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Havers, Clopton

1. Dates
Born: Stambourne, Essex, c.1655 Dobson says 1657, but this seems impossible to reconcile with Havers' Cambridge career.
Died: England, 1702
Dateinfo: Birth Uncertain
Lifespan: 47
2. Father
Occupation: Cleric
Henry Havers was Rector of Stambourne. He was a nonconformist, who was ejected with the Act of Uniformity in 1662.
No information on financial status.
3. Nationality
Birth: English
Career: English
Death: English
4. Education
Schooling: Cambridge; Utrecht, M.D.
Cambridge University, Catharine Hall (St Catharine's College), 1668-71; left without degree.
The University of Utrecht; M.D., 1685.
Although I usually assume the equivalent of a B.A., the facts seem otherwise in his case.
5. Religion
Affiliation: Calvinist, Anglican
Havers' father was a non-conformist ejected in 1662. He himself studied medicine under another ejected minister. However, he must have made his peace with the established church. His father-in-law was Rector of Willingale, and Havers was buried in the church there.
6. Scientific Disciplines
Primary: Anatomy, Physiology
Subordinate: Medicine
His thesis at Utrecht was De respiratione, 1685.
Osteologia nova, 1691 (a collection of five papers delivered earlier to the Royal Society), with the first description of the microscopic structure of bones, and a discussion of the physiology of bones.
He revised the text that accompanied Remmelin's anatomical plates in 1695 and was composing the text to other anatomical plates when he died.
He contributed a medical paper to the Philosophical Transactions.
7. Means of Support
Primary: Medicine
Secondary: Scientific Society
Medical practice, 1684-1702, and though it is not documented surely during the years 1681-84 also. His practice was in London after 1687.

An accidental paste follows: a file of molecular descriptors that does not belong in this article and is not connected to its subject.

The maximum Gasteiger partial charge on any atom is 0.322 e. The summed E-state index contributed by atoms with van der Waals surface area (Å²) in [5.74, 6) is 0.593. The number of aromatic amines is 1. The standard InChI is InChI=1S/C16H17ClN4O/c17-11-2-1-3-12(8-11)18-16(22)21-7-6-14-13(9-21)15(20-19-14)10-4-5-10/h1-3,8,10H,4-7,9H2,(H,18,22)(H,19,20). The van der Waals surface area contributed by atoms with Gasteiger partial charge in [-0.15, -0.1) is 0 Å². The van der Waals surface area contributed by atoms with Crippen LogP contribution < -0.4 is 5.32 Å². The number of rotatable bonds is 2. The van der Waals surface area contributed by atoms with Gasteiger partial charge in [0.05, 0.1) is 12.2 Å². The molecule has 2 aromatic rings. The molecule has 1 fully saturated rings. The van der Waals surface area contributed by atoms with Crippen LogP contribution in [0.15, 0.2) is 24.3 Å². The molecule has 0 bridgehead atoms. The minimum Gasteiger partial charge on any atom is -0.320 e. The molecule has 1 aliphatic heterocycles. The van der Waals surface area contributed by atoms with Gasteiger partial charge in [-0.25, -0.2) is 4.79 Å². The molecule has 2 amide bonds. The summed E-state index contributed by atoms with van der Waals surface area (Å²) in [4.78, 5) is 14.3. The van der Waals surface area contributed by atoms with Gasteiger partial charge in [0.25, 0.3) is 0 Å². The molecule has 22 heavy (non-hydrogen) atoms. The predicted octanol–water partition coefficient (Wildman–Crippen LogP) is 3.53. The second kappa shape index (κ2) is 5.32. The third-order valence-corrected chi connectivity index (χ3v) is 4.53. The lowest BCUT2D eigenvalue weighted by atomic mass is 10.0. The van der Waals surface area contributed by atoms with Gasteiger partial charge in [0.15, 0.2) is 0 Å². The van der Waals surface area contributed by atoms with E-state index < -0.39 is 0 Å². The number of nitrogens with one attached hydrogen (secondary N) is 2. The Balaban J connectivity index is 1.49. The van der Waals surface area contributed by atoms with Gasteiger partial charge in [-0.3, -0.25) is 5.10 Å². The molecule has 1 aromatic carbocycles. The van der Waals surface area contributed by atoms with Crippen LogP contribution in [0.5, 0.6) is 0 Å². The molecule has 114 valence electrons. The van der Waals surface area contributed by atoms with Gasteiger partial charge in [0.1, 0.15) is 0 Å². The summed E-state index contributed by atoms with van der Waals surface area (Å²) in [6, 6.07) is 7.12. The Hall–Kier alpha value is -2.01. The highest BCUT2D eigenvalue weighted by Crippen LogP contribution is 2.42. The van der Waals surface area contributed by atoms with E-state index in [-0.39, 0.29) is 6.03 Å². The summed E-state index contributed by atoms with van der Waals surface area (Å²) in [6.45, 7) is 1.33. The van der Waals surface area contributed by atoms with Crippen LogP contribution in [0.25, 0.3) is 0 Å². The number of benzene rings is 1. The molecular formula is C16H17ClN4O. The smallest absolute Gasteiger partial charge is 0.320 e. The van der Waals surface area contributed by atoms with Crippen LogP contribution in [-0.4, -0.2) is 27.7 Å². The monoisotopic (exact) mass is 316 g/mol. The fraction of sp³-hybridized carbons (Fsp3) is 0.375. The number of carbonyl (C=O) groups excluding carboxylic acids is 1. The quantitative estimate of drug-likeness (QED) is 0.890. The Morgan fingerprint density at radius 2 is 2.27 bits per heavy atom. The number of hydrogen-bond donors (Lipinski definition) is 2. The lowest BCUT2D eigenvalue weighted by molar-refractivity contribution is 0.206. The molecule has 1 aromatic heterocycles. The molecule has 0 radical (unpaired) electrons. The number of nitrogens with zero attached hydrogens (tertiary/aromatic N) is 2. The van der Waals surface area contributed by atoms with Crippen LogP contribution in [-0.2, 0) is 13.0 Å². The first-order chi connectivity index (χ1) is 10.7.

Havers was the Gale lecturer on anatomy to the Company of Surgeons beginning in 1698. This involved a modest stipend of 30s (I think this must be for each lecture).
8. Patronage
Type: Aristrocrat
He dedicated Osteologia nova to the Earl of Pembroke, President of the Royal Society.
9. Technological Involvement
Type: Medical Practice
10. Scientific Societies
Memberships: Royal Society, Medical College
Informal Connections: Revised John Ireton's English text for John Remmelin's anatomical plates in 1695.
Contracted to write an English text for Stephan Blankaart's anatomical plates.
Royal Society, 1686-1702.
Granted an extra license in 1684 and a full license in 1687 by the Royal College of Physicians.
Sources
  1. Jones Quain, Elements of Anatomy, 5th ed. (London 1848), p. cxxxii.
  2. A review of Osteologia nova, Philosophical Transactions of the Royal Society, 17, No. 194 (1693), 544-54.
  3. Dictionary of National Biography (repr., London: Oxford University Press, 1949-50), 9, 182. Jesse Dobson, "Pioneers of Osteogeny: Clopton Havers," Journal of Bone and Joint Surgery, 34B (1952), 702-7.
  4. William Munk, The Roll of the Royal College of Physicians of London, 2nd ed., 3 vols. (London, 1878), 1, 477.
Not Available and Not Consulted
  1. C.B. Reed, on Havers, Bulletin of the Society of Medical History, 2 no.5 (1922), 371-88. DSB lists this article, but I cannot find such a journal.
Compiled by:
Richard S. Westfall
Department of History and Philosophy of Science
Indiana University

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1995 Al Van Helden
Last updated
 
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